Notice that the output of *print(M)* is exactly the same as with the row-major order matrix. This is because how the matrix is stored in memory is an implementation detail, and does not and should not affect how you use the matrix.

You’ll also notice that the output of *print_linear()* is actually different. The elements have been re-ordered such that the columns of the 4x3 matrix are next to each other in memory.

### How is matrix transpose related to row-major order and column-major order?

A transpose operation switches the rows and columns of a matrix without changing its contents.

If you have a matrix $M_{mxn}$ and you transpose it, then you get $M^{T}_{nxm}$ i.e. the rows and columns switched.

In the above figure, you can see that the order of elements of the transposed matrix $M^T$ in row-major order is exactly the same as the order of elements of the matrix is stored in column-major order. The key difference is that a transposed matrix $M^{T}_{nxm}$ has different properties mathematically, with the fundamental row and column spaces swapped, whereas storing the same matrix $M_{mxn}$ in column-major order is merely an implementation detail. We can implement this and compare the results using MojoMatrix and its *transpose()* and *to_colmajor()* functions

If you inspect the *transpose()* and *to_colmajor()* function implementation you will see that the only difference between these two is the dimensions $mxn$ vs $nxm$ and the actual reordering of elements is tucked away in an internal function called *_transpose_order()* that is shared by both.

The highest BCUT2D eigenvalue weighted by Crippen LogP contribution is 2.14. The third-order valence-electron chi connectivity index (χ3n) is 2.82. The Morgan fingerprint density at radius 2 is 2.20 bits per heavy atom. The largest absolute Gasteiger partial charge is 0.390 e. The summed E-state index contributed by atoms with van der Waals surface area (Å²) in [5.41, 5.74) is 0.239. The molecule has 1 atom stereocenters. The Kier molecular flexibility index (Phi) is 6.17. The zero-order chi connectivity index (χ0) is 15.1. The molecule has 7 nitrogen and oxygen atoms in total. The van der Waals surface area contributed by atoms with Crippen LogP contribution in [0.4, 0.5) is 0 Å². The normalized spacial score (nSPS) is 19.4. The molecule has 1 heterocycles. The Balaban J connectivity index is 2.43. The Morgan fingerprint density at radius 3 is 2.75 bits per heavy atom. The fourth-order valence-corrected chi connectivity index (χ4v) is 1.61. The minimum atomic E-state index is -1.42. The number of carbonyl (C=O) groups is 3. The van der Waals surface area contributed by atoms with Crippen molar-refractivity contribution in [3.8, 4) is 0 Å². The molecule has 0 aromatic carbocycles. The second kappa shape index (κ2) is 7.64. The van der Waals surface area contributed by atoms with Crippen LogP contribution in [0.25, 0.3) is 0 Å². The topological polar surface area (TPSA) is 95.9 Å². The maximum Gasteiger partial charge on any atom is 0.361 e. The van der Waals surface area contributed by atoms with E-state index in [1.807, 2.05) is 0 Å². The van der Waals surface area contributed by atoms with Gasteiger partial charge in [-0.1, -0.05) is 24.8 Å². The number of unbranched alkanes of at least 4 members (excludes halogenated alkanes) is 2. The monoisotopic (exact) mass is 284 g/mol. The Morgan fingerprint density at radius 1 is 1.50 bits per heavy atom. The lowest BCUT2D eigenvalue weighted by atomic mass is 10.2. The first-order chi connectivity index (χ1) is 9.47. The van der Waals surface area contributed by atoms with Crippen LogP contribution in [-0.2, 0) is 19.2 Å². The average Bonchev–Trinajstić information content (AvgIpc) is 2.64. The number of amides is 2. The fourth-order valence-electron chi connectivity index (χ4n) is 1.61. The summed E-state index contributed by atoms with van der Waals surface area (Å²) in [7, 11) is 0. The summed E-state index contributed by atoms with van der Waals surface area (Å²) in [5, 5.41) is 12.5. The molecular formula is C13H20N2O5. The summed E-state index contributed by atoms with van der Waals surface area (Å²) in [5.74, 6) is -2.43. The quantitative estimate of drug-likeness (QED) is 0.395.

### How does row-major order vs. column-major order affect performance?

Now that we’ve built some intuition around row-major and column-major ordering, let’s discuss why it matters for performance. In data science, data scientists routinely load tabular data sets from databases or other sources and load them into Pandas *DataFrame* or NumPy’s *ndarray* and run operations such as averages, sums, medians or fit histograms on the columns of the datasets to better understand the data distribution. These data sets have certain properties:

- They are matrices that are “narrow and tall”, i.e. their number of rows far exceeds the number of columns
- Not every column or feature or attributes are useful, and many are discarded or ignored in computation

This means most of the data access pattern will be accessing all rows of specific columns that are not next to each other. Libraries like Pandas and programming languages like MATLAB, Fortran and R designed for statistical and linear algebra computations that have to deal with this type of data and data access pattern, are column-major order by default. Therefore it makes sense to have elements in a column be in contiguous memory ala column-major order.